A former UN peacekeeping forces official told the Hague Tribunal that Bosnian Serb forces under Mladic’s command targeted civilians with artillery and sniper fire.The Bosnian Serb Army “constantly shelled and conducted sniper attacks against civilians in Sarajevo” said Anthony Banbury, who served with the UN protection force UNPROFOR in the besieged capital from April 1994 to May 1995.
He said that by staging the attacks and restricting the delivery of aid supplies to Sarajevo, the Bosnian Serbs “physically and mentally terrorised civilians”.
According to Banbury, Mladic and Bosnian Serb leader Radovan Karadzic had firm control over the attacks and the passage of humanitarian convoys to the city.
Mladic is on trial for terrorising civilians in Sarajevo, committing genocide in Srebrenica and seven other municipalities, expelling Bosniaks and Croats and taking international peacekeepers hostage during the conflict between 1992 and 1995.
During his testimony, Banbury said that Mladic and Karadzic used the siege of Sarajevo to put pressure on the Bosnian authorities and responded to offensives by the Bosnian Army with more intensive attacks and blockades.
The witness said that Mladic and Karadzic used these powers as a negotiating tool during peace talks to achieve concessions from the Sarajevo authorities and international mediators.
Banbury said that Mladic once admitted to UNPROFOR commander Rupert Smith in 1995 that the “intensified sniper attacks” in Sarajevo came in retribution for “Serb victims” killed during an offensive by the Bosnian Army in the Bihac area of northern Bosnia.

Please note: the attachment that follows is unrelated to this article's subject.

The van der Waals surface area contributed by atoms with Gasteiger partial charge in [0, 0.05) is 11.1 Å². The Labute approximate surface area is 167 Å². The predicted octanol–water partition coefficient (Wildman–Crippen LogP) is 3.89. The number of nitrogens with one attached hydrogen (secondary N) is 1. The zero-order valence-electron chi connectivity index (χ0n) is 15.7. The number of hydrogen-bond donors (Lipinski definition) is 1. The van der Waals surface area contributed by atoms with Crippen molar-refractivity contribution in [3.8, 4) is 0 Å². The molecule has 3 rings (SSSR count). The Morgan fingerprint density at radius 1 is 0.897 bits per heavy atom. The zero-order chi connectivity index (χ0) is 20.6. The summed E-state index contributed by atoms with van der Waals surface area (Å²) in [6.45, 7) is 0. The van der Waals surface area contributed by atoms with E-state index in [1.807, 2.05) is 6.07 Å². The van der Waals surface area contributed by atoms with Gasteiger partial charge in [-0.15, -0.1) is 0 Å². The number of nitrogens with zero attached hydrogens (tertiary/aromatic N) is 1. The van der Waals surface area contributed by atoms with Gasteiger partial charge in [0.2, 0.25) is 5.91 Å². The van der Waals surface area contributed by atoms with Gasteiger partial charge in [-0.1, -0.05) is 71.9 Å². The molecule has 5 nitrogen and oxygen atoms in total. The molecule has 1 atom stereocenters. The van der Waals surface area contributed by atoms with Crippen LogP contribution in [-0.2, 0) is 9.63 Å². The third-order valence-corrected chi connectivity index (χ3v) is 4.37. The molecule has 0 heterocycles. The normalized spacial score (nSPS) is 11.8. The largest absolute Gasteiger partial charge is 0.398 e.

The Hague prosecution this week also called former Sarajevo police ballistics expert Mirza Sabljica, who testified about numerous investigations into mortar and sniper attacks which he participated in from 1993 to 1996.
Sabljica said that it was not possible to determine the exact location from which the mortars were fired or which of the two sides fired them, just the direction from which they came.
“Considering the methods we used, we were never able to precisely determine the location from which the grenades were fired. We never gave rise to prejudice by saying that a grenade was fired from a certain position held by a specific army,” said Sabljica.
The prosecution alleges that, in most of the incidents, they were fired from positions held by Bosnian Serb forces.
The witness also said that after the war, police discovered “sniper nests” and bullets for both sniper rifles and automatic weapons in four tower blocks in Grbavica, a Sarajevo district held by Bosnian Serb forces during the war.
“We visited those building, because our findings indicated that sniper bullets fired at trams, cars and pedestrians might have come from that area during the conflict in Sarajevo,” Sabljica said.
“It turned out… that we were pretty precise,” he said.
Mladic’s trial will continue on Monday.